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SECPASS - Editorial

Author: Shivam Gor
Tester: Michael Nematollahi
Editorialist: Hussain Kara Fallah

Easy

NONE

PROBLEM:

Given a string $S$ with length up to $10^5$. You have to find a prefix of $S$ that occurs the maximum number of times as a substring in $S$ (among all prefixes). If there's a tie, pick the longest prefix.

EXPLANATION:

Clearly, the prefix consisting of the first letter alone occurs the maximum number of times among all prefixes. Because whatever is the answer prefix, the first letter is always a prefix of it. However, it's not necessarily the longest one.

To find the longest one, let's maintain a list of all appearances of our string's first letter. Let's say the prefix consisting of the first 2 letters has maximum occurrences as well, what condition should hold?

Answer: Every appearance of the string's first letter must be followed immediately by the string's second letter. If one of these appearances was followed by a different letter, then clearly the prefix consisting of 2 letters occurs fewer times. So what are the condition for lengths > 2? (think about it).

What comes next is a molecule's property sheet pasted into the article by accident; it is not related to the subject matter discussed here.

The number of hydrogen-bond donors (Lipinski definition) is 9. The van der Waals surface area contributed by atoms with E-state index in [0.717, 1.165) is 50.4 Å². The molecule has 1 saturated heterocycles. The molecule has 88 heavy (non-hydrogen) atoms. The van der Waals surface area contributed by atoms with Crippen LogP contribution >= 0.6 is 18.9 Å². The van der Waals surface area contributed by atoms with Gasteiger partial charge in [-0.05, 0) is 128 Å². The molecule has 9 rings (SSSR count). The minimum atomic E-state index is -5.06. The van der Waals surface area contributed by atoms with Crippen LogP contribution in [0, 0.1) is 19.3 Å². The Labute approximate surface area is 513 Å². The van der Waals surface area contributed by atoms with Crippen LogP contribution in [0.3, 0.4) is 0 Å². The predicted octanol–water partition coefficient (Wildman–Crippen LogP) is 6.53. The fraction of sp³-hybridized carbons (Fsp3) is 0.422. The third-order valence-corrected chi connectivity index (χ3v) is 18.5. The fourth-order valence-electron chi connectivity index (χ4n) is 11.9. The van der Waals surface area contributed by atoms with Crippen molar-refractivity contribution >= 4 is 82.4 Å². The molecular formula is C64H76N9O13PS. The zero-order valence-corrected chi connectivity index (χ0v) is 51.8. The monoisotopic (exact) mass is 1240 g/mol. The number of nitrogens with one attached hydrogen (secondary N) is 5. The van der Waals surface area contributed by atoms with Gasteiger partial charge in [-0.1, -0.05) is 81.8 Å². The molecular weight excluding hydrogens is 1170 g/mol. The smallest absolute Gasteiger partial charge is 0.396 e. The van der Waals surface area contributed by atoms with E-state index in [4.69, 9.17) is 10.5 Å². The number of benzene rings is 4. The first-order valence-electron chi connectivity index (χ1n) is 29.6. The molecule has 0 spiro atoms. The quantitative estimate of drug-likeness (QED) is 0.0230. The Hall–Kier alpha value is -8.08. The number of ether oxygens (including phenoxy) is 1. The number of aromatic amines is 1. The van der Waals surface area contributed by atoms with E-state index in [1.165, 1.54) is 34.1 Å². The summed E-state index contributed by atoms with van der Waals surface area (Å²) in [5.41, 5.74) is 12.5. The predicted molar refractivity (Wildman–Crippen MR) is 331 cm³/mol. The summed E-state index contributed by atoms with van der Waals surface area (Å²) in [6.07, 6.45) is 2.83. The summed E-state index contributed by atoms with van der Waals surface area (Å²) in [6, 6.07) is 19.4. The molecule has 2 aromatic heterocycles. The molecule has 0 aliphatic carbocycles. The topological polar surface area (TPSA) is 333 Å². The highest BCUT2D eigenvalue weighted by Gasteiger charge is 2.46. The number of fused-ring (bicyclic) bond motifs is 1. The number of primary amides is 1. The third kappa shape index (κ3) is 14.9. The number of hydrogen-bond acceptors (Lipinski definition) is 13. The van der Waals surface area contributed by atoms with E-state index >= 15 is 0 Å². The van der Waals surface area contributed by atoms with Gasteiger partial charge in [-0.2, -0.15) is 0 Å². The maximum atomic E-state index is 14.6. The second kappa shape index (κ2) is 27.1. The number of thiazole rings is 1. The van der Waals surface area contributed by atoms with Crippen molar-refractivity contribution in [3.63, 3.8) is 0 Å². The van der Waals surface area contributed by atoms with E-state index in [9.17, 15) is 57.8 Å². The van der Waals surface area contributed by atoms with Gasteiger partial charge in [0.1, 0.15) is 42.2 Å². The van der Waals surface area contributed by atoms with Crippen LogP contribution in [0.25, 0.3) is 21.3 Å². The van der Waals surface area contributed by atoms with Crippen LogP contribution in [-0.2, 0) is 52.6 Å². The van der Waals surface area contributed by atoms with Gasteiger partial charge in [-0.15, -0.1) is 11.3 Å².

If our answer's length is $K$ then all appearances of the first letter must be followed by exactly the same $K-1$ letters. So after we maintain the list of appearances indices, we keep moving them forward simultaneously one letter at each step (scanning substrings which present a prefix) until some mismatch happens or the last index reaches the end of the string.

This solution runs in $O(|S|)$

We can prove that according to the fact, that our segments built by moving our pointers cannot ever intersect. If 2 of them intersected, it means that at least one of our pointers points to some index with corresponding letter equal to the string's first letter. BUT when we started a substring from the last appearance of our string's first letter, there's no other appearance in front of it, so it's guaranteed that there will be a mismatch (or it reached the end of the string).

AUTHOR'S AND TESTER'S SOLUTIONS:

TESTER's solution

This question is marked "community wiki".

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accept rate: 0%